Where to Drink Select Spritz in Venice, Italy
When you think of a Spritz, Aperol might be the first aperitivo that comes to mind. And while we've had our fair share of the bright red liqueur, there's been another Italian bitter on the tips of our tongues as of late. Select Aperitivo is a little bit darker, a little more bitter, and has a smoother, more refined flavor than Aperol. Not to mention, it's the drink of choice for Venetians when imbibing in the canal-lined city.
Select was created by the Pilla brothers in 1919 and trademarked in 1920 (the brand celebrates its 100th this year), and it gained strong popularity straight away. At that time, there was no bridge connecting Venice and the mainland, so the city became a place for Italy's elite to vacation, as it could only be reached by private boat. They would come to Venice, drink Select, and then spread the word about the aperitivo to people in their hometowns. At that time, it was quite expensive, so it would be sipped on its own with a little bit of ice or with a small splash of soda water.
This addition of water became known as a Spritz, but it wasn't the Italians who invented the cocktail. In the late 1800s and early 20th century, Venice was under the dominion of the Austrian empire. Off-duty soldiers would visit Venice's bars, known as bacari, to sample the local wine. But the white wines of Venice were too strong for their palates, so they'd ask for a "spritzen" of water to be added to the wine. It wasn't until the 1970s that the current iteration of the Select Spritz was born with the very important addition of prosecco to give the drink a lively effervescence and punched-up ABV. If you make it today, it calls for three ounces of prosecco, two ounces of Select, and a splash of soda water.
If you've had a Spritz before, it was likely garnished with an orange peel or other type of citrus. But the Select Spritz is garnished with a green olive, which is very symbolic of how people in Venice imbibe. In the mid- to late-afternoon, Venetians go to a bacaro, order a Spritz and two to three cicchetti, which are small, tapas-like bites. This gives them a little pick-me-up and burst of energy to carry on with their day. The olive garnish in a Select Spritz symbolizes this traditional snack and also adds a beautiful touch of brine to the drink, which breaks down the sweetness and complements the aperitvo's bitter flavor.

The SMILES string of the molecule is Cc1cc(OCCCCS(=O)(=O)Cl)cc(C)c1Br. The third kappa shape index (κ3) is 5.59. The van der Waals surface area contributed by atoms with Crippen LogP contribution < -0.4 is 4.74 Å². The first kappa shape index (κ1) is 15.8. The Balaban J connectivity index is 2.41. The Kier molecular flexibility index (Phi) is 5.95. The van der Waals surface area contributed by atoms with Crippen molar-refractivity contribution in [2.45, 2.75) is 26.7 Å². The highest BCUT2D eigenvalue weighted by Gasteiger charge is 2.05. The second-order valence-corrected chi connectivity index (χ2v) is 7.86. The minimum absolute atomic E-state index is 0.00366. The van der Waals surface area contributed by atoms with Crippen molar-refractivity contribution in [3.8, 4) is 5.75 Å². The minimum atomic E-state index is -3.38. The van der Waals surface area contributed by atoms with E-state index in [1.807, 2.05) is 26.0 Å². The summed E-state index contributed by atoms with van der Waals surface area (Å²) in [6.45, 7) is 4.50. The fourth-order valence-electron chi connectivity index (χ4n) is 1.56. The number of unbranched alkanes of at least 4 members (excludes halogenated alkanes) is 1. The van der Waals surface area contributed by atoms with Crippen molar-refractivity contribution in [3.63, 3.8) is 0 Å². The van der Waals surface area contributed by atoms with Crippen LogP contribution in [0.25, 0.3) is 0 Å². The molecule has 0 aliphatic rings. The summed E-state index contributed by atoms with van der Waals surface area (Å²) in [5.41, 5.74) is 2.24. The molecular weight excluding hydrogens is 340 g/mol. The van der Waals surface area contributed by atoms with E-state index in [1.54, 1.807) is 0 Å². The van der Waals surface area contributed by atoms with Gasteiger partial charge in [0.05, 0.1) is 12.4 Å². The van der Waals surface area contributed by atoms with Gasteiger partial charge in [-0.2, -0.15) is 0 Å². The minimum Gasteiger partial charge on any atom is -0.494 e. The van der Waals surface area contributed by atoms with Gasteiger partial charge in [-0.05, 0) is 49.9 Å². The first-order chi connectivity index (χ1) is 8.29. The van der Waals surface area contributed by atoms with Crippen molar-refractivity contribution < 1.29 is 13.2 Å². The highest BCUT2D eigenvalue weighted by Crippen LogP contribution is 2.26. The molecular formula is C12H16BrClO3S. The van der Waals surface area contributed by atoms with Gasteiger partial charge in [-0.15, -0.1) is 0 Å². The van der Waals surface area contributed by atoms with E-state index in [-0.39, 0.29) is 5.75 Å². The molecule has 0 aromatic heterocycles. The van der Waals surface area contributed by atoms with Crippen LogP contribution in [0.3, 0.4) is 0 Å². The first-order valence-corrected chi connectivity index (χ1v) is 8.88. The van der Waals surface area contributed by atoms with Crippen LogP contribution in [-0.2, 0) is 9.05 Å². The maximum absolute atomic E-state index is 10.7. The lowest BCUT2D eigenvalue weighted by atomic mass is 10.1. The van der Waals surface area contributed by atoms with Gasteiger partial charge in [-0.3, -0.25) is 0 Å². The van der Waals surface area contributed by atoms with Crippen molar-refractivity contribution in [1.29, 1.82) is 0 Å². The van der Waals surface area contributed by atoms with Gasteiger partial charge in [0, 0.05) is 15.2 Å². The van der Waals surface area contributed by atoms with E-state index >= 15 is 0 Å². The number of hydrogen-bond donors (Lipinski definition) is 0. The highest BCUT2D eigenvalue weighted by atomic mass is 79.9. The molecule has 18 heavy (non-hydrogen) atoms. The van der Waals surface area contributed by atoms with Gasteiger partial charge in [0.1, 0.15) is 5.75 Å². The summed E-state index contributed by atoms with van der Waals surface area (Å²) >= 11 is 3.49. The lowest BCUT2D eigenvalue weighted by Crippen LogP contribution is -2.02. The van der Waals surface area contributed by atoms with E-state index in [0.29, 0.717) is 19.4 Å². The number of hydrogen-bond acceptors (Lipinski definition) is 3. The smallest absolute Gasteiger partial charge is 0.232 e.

Venice is full of wonderful places to drink a Select Spritz, but these are some of our absolute favorites. The next time you find yourself in the canal-lined Italian city, pull up to one of these spots, order a cicchetto, and live like the Venetians do.
The St. Regis Venice
This gorgeous hotel was just renovated this summer, and its striking, plush interior and tranquil garden overlooking the Grand Canal is the stuff of Venetian dreams. There are three ways to get your Select Spritz fix at The St. Regis. Gio's restaurant offers indoor and outdoor seating and dishes like beef cheek risotto and almond-crusted wild branzino to accompany your drink. The classic St. Regis Bar is ideal for watching the sunset, Spritz in hand, over the Grand Canal. And Arts Bar is our favorite place for a nightcap where we recommend using Select in place of Campari in a classic Negroni.
Restaurant Terrazza Danieli
Perched on the roof of Hotel Danieli, one of Venice's oldest and most opulent hotels, Restaurant Terrazza Danieli offers the most sweeping views of the city. Stop by in the afternoon and grab a seat on the terrace so you can watch the boats go by as you sip. They have plenty of salty snacks to accompany your Select Spritz, like charcuterie platters with pickled veggies and focaccia, beef tartare, and a bright caprese salad with buffalo mozzarella, burrata, and olives.
A journey to Venice isn't complete without a trip to Murano, one of the city's islands that is famous for glass blowing. After touring its narrow streets and checking out a glass-blowing demonstration, settle in at the cozy Osteria Acquastanca for lunch. A Select Spritz pairs perfectly with the restaurant's briny fish dishes, like anchovies with buffalo mozzarella and baccala served with sardines and onions over creamy polenta. The octopus, which is accompanied by greens and a chickpea puree, is one of our favorite dishes in the city.
You have to be a little bit of a tourist in Venice, and this is our favorite place to take in the sights and sounds of the city's busiest locale. Situated right in the action of Piazza San Marco, Caffè Florian has been serving Venetians and visitors since 1720, and it is likely the oldest, continuously operating coffee house in Italy. You can take a seat inside the art-filled, gilded interior or snag a seat outside to hear the live band playing the afternoon away. Caffè Florian has an abundance of delicious cicchetti to accompany your Select Spritz, like sandwiches stuffed with tuna and olives or quiche filled with salmon, veggies, and even pappardelle and ragù.
The Aman Venice may be the most luxurious place to get your Spritz on. The hotel's grand frescoed interiors and impeccable service will make you feel like royalty. On fair afternoons, settle into the garden for a Select Spritz and cicchetti as you watch boats pass by on the Grand Canal. Small bites like crispy gnocchi with baccala and vitello tonnato (cold sliced veal dressed with a creamy tuna sauce) will satiate you until dinnertime. The Aman Venice bar is also a must-see, so sink into one of its leather chairs and treat yourself to that second Spritz.
This Story Originally Appeared On Travel + Leisure